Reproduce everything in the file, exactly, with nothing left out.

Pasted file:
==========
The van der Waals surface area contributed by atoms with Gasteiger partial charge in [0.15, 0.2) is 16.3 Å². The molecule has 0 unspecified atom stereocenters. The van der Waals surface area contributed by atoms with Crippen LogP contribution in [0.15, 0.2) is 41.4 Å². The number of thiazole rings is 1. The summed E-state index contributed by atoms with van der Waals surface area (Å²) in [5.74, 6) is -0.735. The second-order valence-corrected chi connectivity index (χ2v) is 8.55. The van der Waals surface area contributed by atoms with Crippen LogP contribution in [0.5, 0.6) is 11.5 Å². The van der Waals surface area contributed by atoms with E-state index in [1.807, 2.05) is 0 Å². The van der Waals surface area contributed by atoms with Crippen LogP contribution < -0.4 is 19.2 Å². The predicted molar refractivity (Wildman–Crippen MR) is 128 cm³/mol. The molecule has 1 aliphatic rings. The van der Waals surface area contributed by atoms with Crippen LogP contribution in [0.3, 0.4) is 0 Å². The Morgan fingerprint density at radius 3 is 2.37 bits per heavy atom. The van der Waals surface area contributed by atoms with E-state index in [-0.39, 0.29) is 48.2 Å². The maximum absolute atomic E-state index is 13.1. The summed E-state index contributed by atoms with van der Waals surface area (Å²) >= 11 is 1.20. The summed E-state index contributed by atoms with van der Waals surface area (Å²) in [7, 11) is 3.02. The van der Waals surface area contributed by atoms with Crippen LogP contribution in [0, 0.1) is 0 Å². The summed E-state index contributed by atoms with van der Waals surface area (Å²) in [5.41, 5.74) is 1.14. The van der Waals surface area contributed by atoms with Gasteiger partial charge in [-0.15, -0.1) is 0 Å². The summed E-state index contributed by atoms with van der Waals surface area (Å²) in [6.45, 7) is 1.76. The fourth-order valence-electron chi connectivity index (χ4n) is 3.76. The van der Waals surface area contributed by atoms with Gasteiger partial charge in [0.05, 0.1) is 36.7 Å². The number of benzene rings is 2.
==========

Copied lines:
The van der Waals surface area contributed by atoms with Gasteiger partial charge in [0.15, 0.2) is 16.3 Å². The molecule has 0 unspecified atom stereocenters. The van der Waals surface area contributed by atoms with Crippen LogP contribution in [0.15, 0.2) is 41.4 Å². The number of thiazole rings is 1. The summed E-state index contributed by atoms with van der Waals surface area (Å²) in [5.74, 6) is -0.735. The second-order valence-corrected chi connectivity index (χ2v) is 8.55. The van der Waals surface area contributed by atoms with Crippen LogP contribution in [0.5, 0.6) is 11.5 Å². The van der Waals surface area contributed by atoms with E-state index in [1.807, 2.05) is 0 Å². The van der Waals surface area contributed by atoms with Crippen LogP contribution < -0.4 is 19.2 Å². The predicted molar refractivity (Wildman–Crippen MR) is 128 cm³/mol. The molecule has 1 aliphatic rings. The van der Waals surface area contributed by atoms with Crippen LogP contribution in [0.3, 0.4) is 0 Å². The Morgan fingerprint density at radius 3 is 2.37 bits per heavy atom. The van der Waals surface area contributed by atoms with E-state index in [-0.39, 0.29) is 48.2 Å². The maximum absolute atomic E-state index is 13.1. The summed E-state index contributed by atoms with van der Waals surface area (Å²) >= 11 is 1.20. The summed E-state index contributed by atoms with van der Waals surface area (Å²) in [7, 11) is 3.02. The van der Waals surface area contributed by atoms with Crippen LogP contribution in [0, 0.1) is 0 Å². The summed E-state index contributed by atoms with van der Waals surface area (Å²) in [5.41, 5.74) is 1.14. The van der Waals surface area contributed by atoms with Gasteiger partial charge in [-0.15, -0.1) is 0 Å². The summed E-state index contributed by atoms with van der Waals surface area (Å²) in [6.45, 7) is 1.76. The fourth-order valence-electron chi connectivity index (χ4n) is 3.76. The van der Waals surface area contributed by atoms with Gasteiger partial charge in [0.05, 0.1) is 36.7 Å². The number of benzene rings is 2.